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The mechanism of bacterial (Roseobacter) colonization of phytoplankton phycospheres

Involved team members: Ashley Isaac

Among the most consistent and seemingly important microbial associations in marine ecosystems is between diatoms and members of the bacterial family Rhodobacteraceae, commonly referred to as the roseobacters. Roseobacters are one of the major bacterial phylotypes present in marine ecosystems and are metabolically versatile. Although several members have traditionally been described as generalists that scavenge organic matter from numerous sources, many observations suggest other members are specialized in colonizing the phycosphere, the microenviroment surrounding diatom and phytoplankton cells. However, the molecular mechanisms that differentiate Roseobacter generalists and phycosphere colonizers are poorly understood. To elucidate these niche differences, we employ co-culture experiments and field sampling during phytoplankton blooms, coupled with bioinformatics and -omics techniques.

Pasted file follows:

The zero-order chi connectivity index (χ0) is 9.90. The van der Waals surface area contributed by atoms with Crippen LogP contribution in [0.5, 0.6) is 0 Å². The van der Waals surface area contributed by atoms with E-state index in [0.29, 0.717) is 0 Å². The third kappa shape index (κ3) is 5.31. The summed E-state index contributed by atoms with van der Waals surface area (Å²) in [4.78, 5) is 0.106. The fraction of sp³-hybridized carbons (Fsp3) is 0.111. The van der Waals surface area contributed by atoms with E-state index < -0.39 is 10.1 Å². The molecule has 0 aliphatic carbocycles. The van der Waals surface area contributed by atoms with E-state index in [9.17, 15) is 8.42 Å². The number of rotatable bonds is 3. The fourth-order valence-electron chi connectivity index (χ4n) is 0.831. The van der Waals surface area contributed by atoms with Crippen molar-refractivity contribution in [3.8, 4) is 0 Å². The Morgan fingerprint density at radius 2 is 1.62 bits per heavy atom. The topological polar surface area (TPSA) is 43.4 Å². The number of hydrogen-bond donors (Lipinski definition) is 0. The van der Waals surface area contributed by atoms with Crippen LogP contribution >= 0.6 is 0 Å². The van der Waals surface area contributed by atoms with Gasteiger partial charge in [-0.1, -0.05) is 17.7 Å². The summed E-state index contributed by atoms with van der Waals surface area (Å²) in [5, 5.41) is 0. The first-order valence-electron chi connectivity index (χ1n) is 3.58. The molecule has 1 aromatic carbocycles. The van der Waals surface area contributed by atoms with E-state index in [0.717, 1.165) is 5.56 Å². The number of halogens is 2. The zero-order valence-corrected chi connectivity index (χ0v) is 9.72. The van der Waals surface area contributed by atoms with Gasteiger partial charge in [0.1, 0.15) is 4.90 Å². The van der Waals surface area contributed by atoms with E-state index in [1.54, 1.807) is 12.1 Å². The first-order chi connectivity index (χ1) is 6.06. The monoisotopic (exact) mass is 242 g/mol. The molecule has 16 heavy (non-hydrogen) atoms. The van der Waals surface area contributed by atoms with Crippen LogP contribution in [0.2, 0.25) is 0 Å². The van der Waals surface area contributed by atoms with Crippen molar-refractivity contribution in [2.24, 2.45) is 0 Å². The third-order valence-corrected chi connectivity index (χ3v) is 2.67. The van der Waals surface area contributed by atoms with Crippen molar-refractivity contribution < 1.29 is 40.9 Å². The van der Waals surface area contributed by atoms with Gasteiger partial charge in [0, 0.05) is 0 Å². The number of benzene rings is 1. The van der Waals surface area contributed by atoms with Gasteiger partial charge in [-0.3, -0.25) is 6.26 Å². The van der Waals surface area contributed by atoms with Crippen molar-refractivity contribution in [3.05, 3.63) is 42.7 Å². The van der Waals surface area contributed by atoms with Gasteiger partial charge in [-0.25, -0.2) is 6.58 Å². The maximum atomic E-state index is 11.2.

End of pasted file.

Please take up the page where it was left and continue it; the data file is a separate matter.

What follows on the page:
We investigated roseobacters in the North Sea during the 2010–2012 diatom spring blooms using a time series of 38 deeply sequenced metagenomes and 10 metaproteomes collected throughout these events. Roseobacter metagenome assembled genomes (MAGs) were among the most recurrent and abundant throughout the datasets. We found that the relative abundance of specific roseobacters strongly correlated to dominating diatom species during these blooms. Comparative genomics showed that these roseobacters MAGs (e.g., Roseovarius and Sulfitobacter species), which we categorized as putative phycosphere colonizers, possessed the tight adherence (tad) gene cluster, while other MAGs (e.g., Planktomarina and Planktotalea species) did not. In addition, putative phycosphere colonizers possessed higher prevalence of biosynthetic gene clusters for secondary metabolites, particularly, homoserine lactones. Collectively, the gene products may facilitate and help regulate bacterial attachment to the phycosphere, allowing for closer interactions and exchange of metabolites. Current work involves the generation of tad knockout mutants to confirm its importance in roseobacter attachment and phycosphere colonization. Additionally, florescent in-situ hybridization (FISH) is being employed to validate and quantify the lifestyles of representative roseobacters from these niches.

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